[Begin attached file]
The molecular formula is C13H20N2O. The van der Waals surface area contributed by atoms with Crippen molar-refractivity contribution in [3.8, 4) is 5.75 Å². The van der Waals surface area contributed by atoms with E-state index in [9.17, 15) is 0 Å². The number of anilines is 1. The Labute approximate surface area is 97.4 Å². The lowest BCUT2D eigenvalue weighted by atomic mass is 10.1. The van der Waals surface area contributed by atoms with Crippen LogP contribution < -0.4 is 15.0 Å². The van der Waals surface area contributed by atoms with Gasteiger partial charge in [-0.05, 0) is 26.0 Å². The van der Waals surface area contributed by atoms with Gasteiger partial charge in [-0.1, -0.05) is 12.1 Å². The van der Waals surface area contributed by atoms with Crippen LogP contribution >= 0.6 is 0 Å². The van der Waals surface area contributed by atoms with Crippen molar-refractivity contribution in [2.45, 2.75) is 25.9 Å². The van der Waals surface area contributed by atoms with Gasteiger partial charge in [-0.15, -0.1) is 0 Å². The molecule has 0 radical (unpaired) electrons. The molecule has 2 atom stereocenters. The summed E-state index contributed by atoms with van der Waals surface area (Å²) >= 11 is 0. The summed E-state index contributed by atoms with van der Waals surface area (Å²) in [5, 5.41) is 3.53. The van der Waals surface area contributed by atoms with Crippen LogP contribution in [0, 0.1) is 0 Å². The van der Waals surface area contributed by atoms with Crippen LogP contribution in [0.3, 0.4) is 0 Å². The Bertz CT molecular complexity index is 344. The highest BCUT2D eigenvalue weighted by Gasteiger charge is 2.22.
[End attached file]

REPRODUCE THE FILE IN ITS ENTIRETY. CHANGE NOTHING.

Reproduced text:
The molecular formula is C13H20N2O. The van der Waals surface area contributed by atoms with Crippen molar-refractivity contribution in [3.8, 4) is 5.75 Å². The van der Waals surface area contributed by atoms with E-state index in [9.17, 15) is 0 Å². The number of anilines is 1. The Labute approximate surface area is 97.4 Å². The lowest BCUT2D eigenvalue weighted by atomic mass is 10.1. The van der Waals surface area contributed by atoms with Crippen LogP contribution < -0.4 is 15.0 Å². The van der Waals surface area contributed by atoms with Gasteiger partial charge in [-0.05, 0) is 26.0 Å². The van der Waals surface area contributed by atoms with Gasteiger partial charge in [-0.1, -0.05) is 12.1 Å². The van der Waals surface area contributed by atoms with Crippen LogP contribution >= 0.6 is 0 Å². The van der Waals surface area contributed by atoms with Crippen molar-refractivity contribution in [2.45, 2.75) is 25.9 Å². The van der Waals surface area contributed by atoms with Gasteiger partial charge in [-0.15, -0.1) is 0 Å². The molecule has 0 radical (unpaired) electrons. The molecule has 2 atom stereocenters. The summed E-state index contributed by atoms with van der Waals surface area (Å²) >= 11 is 0. The summed E-state index contributed by atoms with van der Waals surface area (Å²) in [5, 5.41) is 3.53. The van der Waals surface area contributed by atoms with Crippen LogP contribution in [0, 0.1) is 0 Å². The van der Waals surface area contributed by atoms with Crippen LogP contribution in [0.3, 0.4) is 0 Å². The Bertz CT molecular complexity index is 344. The highest BCUT2D eigenvalue weighted by Gasteiger charge is 2.22.